Grammar is always an intriguing and contradictory
topic. It is adored by some and hated by others.
For many years it was the sole basis of every
language course. Then waves of anti-grammar radicalism
tried to bann it from classrooms, if on one hand
it convinced some teachers whose results were
not very pleasing with older methods, on the
other hand for many other teachers abandoning
grammar was similar to loosing safe ground, and
they never stopped teaching it. Even when mostly
disliked, grammar never lost its place in discussions
about ELT methodology. Unfortunatelly SLA research
was hardly ever listened to in this discussion.
This paper tries to help breakind the deadlock
in grammar discussion by making a review of recent
works in Second Language Acquisition that tries
to find an answer for the frequent questions asked
in the ESL practice: is it really useful to teach
grammar? If teaching grammar, what language to
teach,when to teach it and how to teach it?
the frequent questions about grammar teaching
is whether there is a universal order of acquisition,
unchangeable and independent from students’ personal
characteristics. Several were the studies that
dealt with this. Brown (1973) found an unchangeable
order in child L1 acquisition of English. He analysed
how three children learned fourteen morphemes and
found the same order for all of them.
Krashen, though not the first to claim the existence
of an order of second language acquisition, made
very striking suggestions for methodological changes
derived from this discovery.
1970’s together with Dulay and Burt,
he carried out a number of studies known as the ‘morpheme
studies’ “to investigate the order
of acquisition of grammatical functors such as
articles and inflectional features such as plural –s” (Ellis,
1994) in search of an invariant order of acquistion.
They found out that grammar rules were acquired
in the same order, independent of the learners’ L1.
The order of acquisition was also independent of
the order in which grammar rules were taught. He
highlighted that the rules which are easiest to
state are not necessarily the first ones to be
he defended that the only way to acquire language
was through ‘comprehensible input’,
that is, through exposition to meaningful comprehensible
language. This strengthened ‘communicative
The ‘Natural Approach’ proposed by
Terrell (1977) based on Krashen’s findings
meant to teach the second language naturally according
to the way young children learn their first language.
If children learnt the complicated system of rules
which is language without grammar lessons even
before they develop any other abstract cognitive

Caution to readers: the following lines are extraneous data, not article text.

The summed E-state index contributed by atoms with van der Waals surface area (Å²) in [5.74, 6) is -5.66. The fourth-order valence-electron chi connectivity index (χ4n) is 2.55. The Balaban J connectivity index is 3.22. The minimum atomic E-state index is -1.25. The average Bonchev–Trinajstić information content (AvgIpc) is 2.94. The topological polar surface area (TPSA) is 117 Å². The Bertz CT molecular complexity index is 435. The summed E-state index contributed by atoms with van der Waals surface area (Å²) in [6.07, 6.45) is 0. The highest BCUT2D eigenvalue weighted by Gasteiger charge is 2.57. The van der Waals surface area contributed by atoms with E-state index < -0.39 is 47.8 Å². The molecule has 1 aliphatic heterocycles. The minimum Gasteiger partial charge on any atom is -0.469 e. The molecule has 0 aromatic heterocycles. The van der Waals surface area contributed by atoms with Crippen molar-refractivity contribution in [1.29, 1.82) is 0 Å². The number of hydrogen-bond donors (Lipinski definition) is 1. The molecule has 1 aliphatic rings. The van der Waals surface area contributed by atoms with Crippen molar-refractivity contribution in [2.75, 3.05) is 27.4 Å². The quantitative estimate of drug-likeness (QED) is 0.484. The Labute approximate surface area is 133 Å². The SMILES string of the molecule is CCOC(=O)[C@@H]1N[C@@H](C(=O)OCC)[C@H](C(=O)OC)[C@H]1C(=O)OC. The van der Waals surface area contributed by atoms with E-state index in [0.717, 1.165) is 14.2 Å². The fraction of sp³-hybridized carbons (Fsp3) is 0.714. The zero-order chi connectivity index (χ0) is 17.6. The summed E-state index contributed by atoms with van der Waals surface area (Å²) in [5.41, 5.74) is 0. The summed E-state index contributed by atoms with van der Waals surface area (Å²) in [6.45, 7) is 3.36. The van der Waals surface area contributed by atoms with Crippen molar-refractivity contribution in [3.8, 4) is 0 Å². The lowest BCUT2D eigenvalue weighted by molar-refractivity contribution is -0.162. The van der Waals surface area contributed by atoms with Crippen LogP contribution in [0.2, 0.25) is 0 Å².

ability, adults should also be able to learn their
L2 naturally. They were very proud to say that
their method was the first to have an underlying
theory of second language aquisition. Other methods
were rather based on theories of language. They
rejected approaches where grammar was the central
component of language. They claimed that teaching
should consist of comprehensible input rather than
language practice. Since linguistic features at
the appropriate next level of development would
surely be present in any rich enough source of
comprehensible input. Targeting specific grammar
features would be therefore useless, students just
needed to be exposed to language. As communication
was the primary function of language, communicative
abilities should be taught. A long period of attention
and silence were allowed to studens, who would
start speaking only when they felt emotionally
prepared for that.
The Natural Approach was intensely adopted, specially
in the United States and Canada. Most students
became fluent, but there was also a very high rate
of fossilization. This fact raised questions about
grammar teaching again.
many other studies were done in this field and
acquisition order research has provided
evidences that supports Krashen’s hypothesis
that every learner follows the same order of acquisition
for morphological structures, but the conclusions
drawn from this were not the same as Krashen’s.
special interest is Johnston and Pienemann’s
works on the order of acquisition of a Second Language
as well as the Teachability Theory. They also came
out with an order of acquisition, but Pienemann
was able to classify the acquisition in stages
and to explain them in terms of language processing,
avoiding the critics for lack of theoretical reasoning
older theories were accused of. According to Pienemann,
language acquisiton is seen as a dynamic process
of criative construction. This can be explained
as a cognitive process to systematically overcome
processing restrictions. That means, learner language
is a system in continuous change. As learners have
contact with input, they process it for meaning
and form and reelaborate their internal grammar.
This reelaborating is not only continuous but also
predictable, because restrictions to language processing
must be overcome for acquisition to take place.
These restrictions are related to information exchange.
This can be better understood with the chart below.
|Single words or formulae
|Water - Good morning
|Canonical word order
|I like dogs
Neg + V
|‘Yesterday I went to school.’
Where you have been?’
Do she see him?’
Is you go to school?’
I no like books.’
|‘Has he seen you?’
|Inversion in wh-questions
|‘Why did he sell that car?’
Where has he gone?’
|| ‘I wonder whether he had lunch yesterday.’